1. My First Patent: Sticking to It
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  • My First Patent: Sticking to It

    02 März 2016
    By Sue Casement/3M Storyteller
    Yorinobu Takamatsu, 3M R&D research specialist, explores his love of nature

    My First Patent: Sticking to It

    The clock can tick loudly when you’re waiting for your first patent. Yorinobu Takamatsu of 3M Japan says it was worth the wait. He worked for five years to find a water-borne, pressure-sensitive adhesive for construction – and waited 12 years for the patent to be approved. His invention is still being used today in masking tape in Japan. And yes, it will stick to concrete and mortar.

    My First Patent: Sticking to It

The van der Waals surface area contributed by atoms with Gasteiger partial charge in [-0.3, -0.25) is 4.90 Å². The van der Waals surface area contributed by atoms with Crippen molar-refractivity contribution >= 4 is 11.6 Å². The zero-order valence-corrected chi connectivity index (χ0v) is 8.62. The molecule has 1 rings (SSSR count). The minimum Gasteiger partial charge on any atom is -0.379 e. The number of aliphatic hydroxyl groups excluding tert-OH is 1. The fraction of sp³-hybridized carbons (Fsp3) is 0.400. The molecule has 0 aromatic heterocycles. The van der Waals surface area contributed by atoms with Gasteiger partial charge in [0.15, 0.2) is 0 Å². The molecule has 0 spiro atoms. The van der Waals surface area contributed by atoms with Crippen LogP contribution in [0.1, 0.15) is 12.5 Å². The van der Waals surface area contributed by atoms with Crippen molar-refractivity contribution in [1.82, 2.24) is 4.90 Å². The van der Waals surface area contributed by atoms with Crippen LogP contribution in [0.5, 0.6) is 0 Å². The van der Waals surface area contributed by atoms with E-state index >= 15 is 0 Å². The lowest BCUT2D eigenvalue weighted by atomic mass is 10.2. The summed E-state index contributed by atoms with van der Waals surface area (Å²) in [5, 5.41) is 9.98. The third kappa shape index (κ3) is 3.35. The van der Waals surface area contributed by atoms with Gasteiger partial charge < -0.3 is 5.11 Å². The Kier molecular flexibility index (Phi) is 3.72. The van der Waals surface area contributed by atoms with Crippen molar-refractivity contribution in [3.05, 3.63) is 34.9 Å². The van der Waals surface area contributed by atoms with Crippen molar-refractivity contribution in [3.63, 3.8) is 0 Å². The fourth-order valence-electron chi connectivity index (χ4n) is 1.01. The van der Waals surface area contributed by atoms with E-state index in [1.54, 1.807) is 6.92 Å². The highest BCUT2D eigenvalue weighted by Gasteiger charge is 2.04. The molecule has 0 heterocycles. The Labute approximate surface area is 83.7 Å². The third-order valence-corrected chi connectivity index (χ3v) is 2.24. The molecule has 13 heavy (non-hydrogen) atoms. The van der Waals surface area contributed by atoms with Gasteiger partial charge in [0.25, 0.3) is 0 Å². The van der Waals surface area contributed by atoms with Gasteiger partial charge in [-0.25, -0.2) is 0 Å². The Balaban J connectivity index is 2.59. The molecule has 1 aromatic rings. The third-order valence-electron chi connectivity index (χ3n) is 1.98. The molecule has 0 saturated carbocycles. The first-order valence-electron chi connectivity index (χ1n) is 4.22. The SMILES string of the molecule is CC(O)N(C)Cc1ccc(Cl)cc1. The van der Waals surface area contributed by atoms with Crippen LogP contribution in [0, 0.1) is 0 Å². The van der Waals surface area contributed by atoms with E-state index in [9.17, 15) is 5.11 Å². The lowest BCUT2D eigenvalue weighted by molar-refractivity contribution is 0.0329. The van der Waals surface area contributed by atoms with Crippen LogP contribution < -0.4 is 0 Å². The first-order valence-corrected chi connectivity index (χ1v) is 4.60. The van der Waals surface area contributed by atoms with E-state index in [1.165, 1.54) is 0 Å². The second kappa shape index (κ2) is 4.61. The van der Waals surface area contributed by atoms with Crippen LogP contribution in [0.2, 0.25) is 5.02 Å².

The clock can tick loudly when you’re waiting for your first patent. Yorinobu Takamatsu of 3M Japan says it was worth the wait. He worked for five years to find a water-borne, pressure-sensitive adhesive for construction – and waited 12 years for the patent to be approved. His invention is still being used today in masking tape in Japan. And yes, it will stick to concrete and mortar.

    My First Patent: Sticking to It

    The clock can tick loudly when you’re waiting for your first patent. Yorinobu Takamatsu of 3M Japan says it was worth the wait. He worked for five years to find a water-borne, pressure-sensitive adhesive for construction – and waited 12 years for the patent to be approved. His invention is still being used today in masking tape in Japan. And yes, it will stick to concrete and mortar.

    “Fortunately, I have had such an exciting experience with my lab work, I have continued to devote myself to research and development.”
    YORINOBU TAKAMATSU
    SENIOR SPECIALIST, 3M CORPORATE RESEARCH AND DEVELOPMENT

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